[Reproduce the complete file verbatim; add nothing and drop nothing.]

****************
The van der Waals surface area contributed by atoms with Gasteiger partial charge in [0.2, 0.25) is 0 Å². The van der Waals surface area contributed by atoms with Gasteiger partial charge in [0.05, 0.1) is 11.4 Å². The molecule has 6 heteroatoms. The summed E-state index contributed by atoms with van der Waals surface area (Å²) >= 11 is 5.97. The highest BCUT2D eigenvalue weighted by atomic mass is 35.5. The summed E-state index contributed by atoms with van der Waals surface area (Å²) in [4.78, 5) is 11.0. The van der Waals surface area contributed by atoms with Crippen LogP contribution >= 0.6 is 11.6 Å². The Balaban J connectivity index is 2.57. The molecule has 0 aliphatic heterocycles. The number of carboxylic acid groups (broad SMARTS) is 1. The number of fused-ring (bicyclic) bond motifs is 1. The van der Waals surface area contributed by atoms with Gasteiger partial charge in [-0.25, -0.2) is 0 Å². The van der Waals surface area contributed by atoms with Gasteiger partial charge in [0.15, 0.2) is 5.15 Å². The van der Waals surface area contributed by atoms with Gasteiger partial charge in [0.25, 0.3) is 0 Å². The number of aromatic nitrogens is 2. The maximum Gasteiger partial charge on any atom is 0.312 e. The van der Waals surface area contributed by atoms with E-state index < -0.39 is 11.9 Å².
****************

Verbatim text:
The van der Waals surface area contributed by atoms with Gasteiger partial charge in [0.2, 0.25) is 0 Å². The van der Waals surface area contributed by atoms with Gasteiger partial charge in [0.05, 0.1) is 11.4 Å². The molecule has 6 heteroatoms. The summed E-state index contributed by atoms with van der Waals surface area (Å²) >= 11 is 5.97. The highest BCUT2D eigenvalue weighted by atomic mass is 35.5. The summed E-state index contributed by atoms with van der Waals surface area (Å²) in [4.78, 5) is 11.0. The van der Waals surface area contributed by atoms with Crippen LogP contribution >= 0.6 is 11.6 Å². The Balaban J connectivity index is 2.57. The molecule has 0 aliphatic heterocycles. The number of carboxylic acid groups (broad SMARTS) is 1. The number of fused-ring (bicyclic) bond motifs is 1. The van der Waals surface area contributed by atoms with Gasteiger partial charge in [-0.25, -0.2) is 0 Å². The van der Waals surface area contributed by atoms with Gasteiger partial charge in [0.15, 0.2) is 5.15 Å². The van der Waals surface area contributed by atoms with Gasteiger partial charge in [0.25, 0.3) is 0 Å². The number of aromatic nitrogens is 2. The maximum Gasteiger partial charge on any atom is 0.312 e. The van der Waals surface area contributed by atoms with E-state index < -0.39 is 11.9 Å².